William de Warren, Earl of Surry, the son of Gundred, youngest daughter of William the Conqueror, and his wife, Matilda, of Flanders.
The mother of Adama was Elizabeth, daughter of Hugh Magnus, Count of Vermandois, second son of King Henry I, of France.
Prince Henry, of Scotland, died June 12, 1152.
He was one of the most accomplished princes of his time.
Buchanan says: ”The affection which both the Scots and the English entertained for the young prince made them consider his death not only as universally expected from so ingenious a disposition, when ripened by experience.
Prince Henry left by his wife Adama, three sons and three daughters.
His youngest son,
V.--David, Earl of Huntingdon, was born 1144.
In 1174 we find him in France serving in the English army under King Henry II, during which time his brother, King William, of Scotland, was taken prisoner by the English.
Earl David thereupon, having received a passport, returned to Scotland, and sent ambassadors to England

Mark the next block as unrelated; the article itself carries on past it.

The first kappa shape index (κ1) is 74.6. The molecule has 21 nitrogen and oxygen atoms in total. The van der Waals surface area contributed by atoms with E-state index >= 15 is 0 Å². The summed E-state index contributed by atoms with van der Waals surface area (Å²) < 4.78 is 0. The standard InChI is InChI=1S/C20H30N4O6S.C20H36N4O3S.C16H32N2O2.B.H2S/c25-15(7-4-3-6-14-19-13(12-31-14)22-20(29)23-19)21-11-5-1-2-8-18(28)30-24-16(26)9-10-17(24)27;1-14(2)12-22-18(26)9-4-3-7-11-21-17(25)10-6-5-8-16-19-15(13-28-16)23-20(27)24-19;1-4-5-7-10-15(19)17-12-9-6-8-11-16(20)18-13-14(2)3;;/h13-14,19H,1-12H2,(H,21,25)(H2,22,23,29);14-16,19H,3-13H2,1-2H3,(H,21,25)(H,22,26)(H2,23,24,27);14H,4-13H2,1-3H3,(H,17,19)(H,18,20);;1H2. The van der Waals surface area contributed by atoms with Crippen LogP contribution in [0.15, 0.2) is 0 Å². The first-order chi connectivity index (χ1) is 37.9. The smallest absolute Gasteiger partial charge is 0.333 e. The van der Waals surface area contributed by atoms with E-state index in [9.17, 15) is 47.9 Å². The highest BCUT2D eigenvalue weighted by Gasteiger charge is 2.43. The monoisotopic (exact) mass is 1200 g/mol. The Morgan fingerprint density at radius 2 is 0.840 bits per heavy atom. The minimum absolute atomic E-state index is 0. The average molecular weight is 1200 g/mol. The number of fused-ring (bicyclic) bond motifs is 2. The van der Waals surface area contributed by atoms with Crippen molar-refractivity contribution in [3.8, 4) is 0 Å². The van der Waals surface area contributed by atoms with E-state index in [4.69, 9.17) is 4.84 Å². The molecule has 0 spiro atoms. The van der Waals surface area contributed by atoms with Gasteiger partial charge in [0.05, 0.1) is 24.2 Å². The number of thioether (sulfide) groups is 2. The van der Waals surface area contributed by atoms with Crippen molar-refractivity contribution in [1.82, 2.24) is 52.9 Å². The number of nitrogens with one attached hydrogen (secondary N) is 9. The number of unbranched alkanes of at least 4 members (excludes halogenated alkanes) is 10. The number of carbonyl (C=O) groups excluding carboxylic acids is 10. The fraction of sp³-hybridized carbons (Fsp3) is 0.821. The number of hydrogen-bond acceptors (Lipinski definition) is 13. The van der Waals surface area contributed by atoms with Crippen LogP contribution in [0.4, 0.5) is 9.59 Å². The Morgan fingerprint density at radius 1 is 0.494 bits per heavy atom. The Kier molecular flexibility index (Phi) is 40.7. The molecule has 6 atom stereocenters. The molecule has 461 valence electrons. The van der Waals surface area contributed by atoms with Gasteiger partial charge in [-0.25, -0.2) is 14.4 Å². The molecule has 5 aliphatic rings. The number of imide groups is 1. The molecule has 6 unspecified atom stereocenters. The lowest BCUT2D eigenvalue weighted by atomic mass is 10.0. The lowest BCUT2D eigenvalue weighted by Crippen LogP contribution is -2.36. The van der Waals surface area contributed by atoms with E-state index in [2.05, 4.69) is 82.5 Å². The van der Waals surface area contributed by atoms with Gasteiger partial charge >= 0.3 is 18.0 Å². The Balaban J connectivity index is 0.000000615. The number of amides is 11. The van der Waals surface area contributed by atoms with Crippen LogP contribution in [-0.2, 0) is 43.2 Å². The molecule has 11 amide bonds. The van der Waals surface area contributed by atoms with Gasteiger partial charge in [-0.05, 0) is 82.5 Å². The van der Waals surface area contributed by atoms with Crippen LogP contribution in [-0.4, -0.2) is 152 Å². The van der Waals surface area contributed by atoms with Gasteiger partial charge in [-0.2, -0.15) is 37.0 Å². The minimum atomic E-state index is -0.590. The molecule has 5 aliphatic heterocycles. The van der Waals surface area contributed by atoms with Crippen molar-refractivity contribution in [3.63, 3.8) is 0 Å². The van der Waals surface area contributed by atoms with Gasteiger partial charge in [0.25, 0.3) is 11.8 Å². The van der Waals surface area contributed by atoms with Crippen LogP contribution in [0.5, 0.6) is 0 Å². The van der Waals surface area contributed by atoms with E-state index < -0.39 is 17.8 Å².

. Moore was elegant in person and manners.
The daughter of a haughty British Governor, she was a strong adherent to the royal government, while her husband and children sympathized with the patriot cause in the revolution.
Once, when her husband was absent, upon a sudden alarm of Indians she ordered up all hands, manned and provisioned a boat, and made good her retreat down to West Point. Mrs. Moore died about 1802.
XV.--Ann Butler Moore, married Charles Carter, Esq., of Shirley.
XVI.--Ann Hill Carter, married General Henry Lee--the Lighthorse Harry of the Revolution — a descendant, through a long line of distinguished ancestors of Launcelot de Lee, one of William the Conqueror's companions in arms.
From this marriage sprung Robert Edward Lee, the illustrious Confederate commander, the seventeenth in descent from King Robert the Bruce, of Scotland.
Buchanan thus writes of the Scottish hero: Robert Bruce, to express much in a few words, was und